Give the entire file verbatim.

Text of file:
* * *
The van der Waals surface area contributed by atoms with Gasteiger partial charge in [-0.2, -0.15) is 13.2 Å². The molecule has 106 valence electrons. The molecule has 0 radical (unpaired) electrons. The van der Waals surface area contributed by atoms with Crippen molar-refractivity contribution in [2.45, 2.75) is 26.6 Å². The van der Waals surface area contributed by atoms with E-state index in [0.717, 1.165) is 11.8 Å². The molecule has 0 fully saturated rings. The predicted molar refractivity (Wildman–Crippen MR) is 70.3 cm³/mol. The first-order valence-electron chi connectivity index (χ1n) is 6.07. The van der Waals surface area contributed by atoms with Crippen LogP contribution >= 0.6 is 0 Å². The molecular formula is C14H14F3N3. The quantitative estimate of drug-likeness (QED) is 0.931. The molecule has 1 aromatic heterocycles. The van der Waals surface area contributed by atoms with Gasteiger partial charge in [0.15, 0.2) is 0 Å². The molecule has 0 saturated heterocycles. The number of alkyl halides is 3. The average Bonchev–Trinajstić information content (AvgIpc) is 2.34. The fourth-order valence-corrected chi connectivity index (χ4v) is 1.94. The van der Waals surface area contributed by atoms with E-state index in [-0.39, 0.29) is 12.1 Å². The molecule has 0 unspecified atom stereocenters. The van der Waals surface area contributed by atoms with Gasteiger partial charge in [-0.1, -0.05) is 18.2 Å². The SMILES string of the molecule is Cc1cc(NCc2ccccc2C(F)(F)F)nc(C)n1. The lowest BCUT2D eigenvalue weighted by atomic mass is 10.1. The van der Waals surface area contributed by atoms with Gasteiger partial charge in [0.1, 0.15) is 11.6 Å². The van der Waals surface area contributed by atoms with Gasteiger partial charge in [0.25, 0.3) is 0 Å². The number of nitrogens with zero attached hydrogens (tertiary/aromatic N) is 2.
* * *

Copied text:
The van der Waals surface area contributed by atoms with Gasteiger partial charge in [-0.2, -0.15) is 13.2 Å². The molecule has 106 valence electrons. The molecule has 0 radical (unpaired) electrons. The van der Waals surface area contributed by atoms with Crippen molar-refractivity contribution in [2.45, 2.75) is 26.6 Å². The van der Waals surface area contributed by atoms with E-state index in [0.717, 1.165) is 11.8 Å². The molecule has 0 fully saturated rings. The predicted molar refractivity (Wildman–Crippen MR) is 70.3 cm³/mol. The first-order valence-electron chi connectivity index (χ1n) is 6.07. The van der Waals surface area contributed by atoms with Crippen LogP contribution >= 0.6 is 0 Å². The molecular formula is C14H14F3N3. The quantitative estimate of drug-likeness (QED) is 0.931. The molecule has 1 aromatic heterocycles. The van der Waals surface area contributed by atoms with Gasteiger partial charge in [0.15, 0.2) is 0 Å². The molecule has 0 saturated heterocycles. The number of alkyl halides is 3. The average Bonchev–Trinajstić information content (AvgIpc) is 2.34. The fourth-order valence-corrected chi connectivity index (χ4v) is 1.94. The van der Waals surface area contributed by atoms with E-state index in [-0.39, 0.29) is 12.1 Å². The molecule has 0 unspecified atom stereocenters. The van der Waals surface area contributed by atoms with Gasteiger partial charge in [-0.1, -0.05) is 18.2 Å². The SMILES string of the molecule is Cc1cc(NCc2ccccc2C(F)(F)F)nc(C)n1. The lowest BCUT2D eigenvalue weighted by atomic mass is 10.1. The van der Waals surface area contributed by atoms with Gasteiger partial charge in [0.1, 0.15) is 11.6 Å². The van der Waals surface area contributed by atoms with Gasteiger partial charge in [0.25, 0.3) is 0 Å². The number of nitrogens with zero attached hydrogens (tertiary/aromatic N) is 2.